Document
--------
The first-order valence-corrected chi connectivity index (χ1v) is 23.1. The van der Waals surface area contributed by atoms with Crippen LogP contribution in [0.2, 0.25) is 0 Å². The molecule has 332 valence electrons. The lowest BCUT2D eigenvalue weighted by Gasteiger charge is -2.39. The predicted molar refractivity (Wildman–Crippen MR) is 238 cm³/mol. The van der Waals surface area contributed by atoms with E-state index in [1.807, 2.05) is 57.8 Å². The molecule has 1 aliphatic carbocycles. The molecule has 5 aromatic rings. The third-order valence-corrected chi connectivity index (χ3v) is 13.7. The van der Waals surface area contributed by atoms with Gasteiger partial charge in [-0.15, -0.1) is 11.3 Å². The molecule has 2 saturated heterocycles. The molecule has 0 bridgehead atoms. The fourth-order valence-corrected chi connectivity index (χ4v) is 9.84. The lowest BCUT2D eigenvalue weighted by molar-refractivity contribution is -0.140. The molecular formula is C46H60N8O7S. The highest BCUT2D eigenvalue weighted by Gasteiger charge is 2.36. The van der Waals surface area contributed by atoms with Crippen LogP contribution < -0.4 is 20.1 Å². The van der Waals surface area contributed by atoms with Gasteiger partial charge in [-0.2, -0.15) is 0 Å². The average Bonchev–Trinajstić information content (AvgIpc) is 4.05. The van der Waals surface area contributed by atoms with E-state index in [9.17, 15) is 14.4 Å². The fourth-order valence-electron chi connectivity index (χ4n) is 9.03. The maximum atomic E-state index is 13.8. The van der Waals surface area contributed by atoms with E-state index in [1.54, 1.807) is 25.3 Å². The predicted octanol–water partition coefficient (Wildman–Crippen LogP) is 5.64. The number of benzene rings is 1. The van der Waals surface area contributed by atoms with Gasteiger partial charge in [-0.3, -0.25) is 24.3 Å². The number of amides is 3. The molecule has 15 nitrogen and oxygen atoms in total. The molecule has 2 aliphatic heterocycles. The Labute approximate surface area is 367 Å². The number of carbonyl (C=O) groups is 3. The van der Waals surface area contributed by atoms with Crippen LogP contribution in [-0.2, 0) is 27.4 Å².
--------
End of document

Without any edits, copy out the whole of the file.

The first-order valence-corrected chi connectivity index (χ1v) is 23.1. The van der Waals surface area contributed by atoms with Crippen LogP contribution in [0.2, 0.25) is 0 Å². The molecule has 332 valence electrons. The lowest BCUT2D eigenvalue weighted by Gasteiger charge is -2.39. The predicted molar refractivity (Wildman–Crippen MR) is 238 cm³/mol. The van der Waals surface area contributed by atoms with E-state index in [1.807, 2.05) is 57.8 Å². The molecule has 1 aliphatic carbocycles. The molecule has 5 aromatic rings. The third-order valence-corrected chi connectivity index (χ3v) is 13.7. The van der Waals surface area contributed by atoms with Gasteiger partial charge in [-0.15, -0.1) is 11.3 Å². The molecule has 2 saturated heterocycles. The molecule has 0 bridgehead atoms. The fourth-order valence-corrected chi connectivity index (χ4v) is 9.84. The lowest BCUT2D eigenvalue weighted by molar-refractivity contribution is -0.140. The molecular formula is C46H60N8O7S. The highest BCUT2D eigenvalue weighted by Gasteiger charge is 2.36. The van der Waals surface area contributed by atoms with Crippen LogP contribution < -0.4 is 20.1 Å². The van der Waals surface area contributed by atoms with Gasteiger partial charge in [-0.2, -0.15) is 0 Å². The average Bonchev–Trinajstić information content (AvgIpc) is 4.05. The van der Waals surface area contributed by atoms with E-state index in [9.17, 15) is 14.4 Å². The fourth-order valence-electron chi connectivity index (χ4n) is 9.03. The maximum atomic E-state index is 13.8. The van der Waals surface area contributed by atoms with E-state index in [1.54, 1.807) is 25.3 Å². The predicted octanol–water partition coefficient (Wildman–Crippen LogP) is 5.64. The number of benzene rings is 1. The van der Waals surface area contributed by atoms with Gasteiger partial charge in [-0.3, -0.25) is 24.3 Å². The number of amides is 3. The molecule has 15 nitrogen and oxygen atoms in total. The molecule has 2 aliphatic heterocycles. The Labute approximate surface area is 367 Å². The number of carbonyl (C=O) groups is 3. The van der Waals surface area contributed by atoms with Crippen LogP contribution in [-0.2, 0) is 27.4 Å².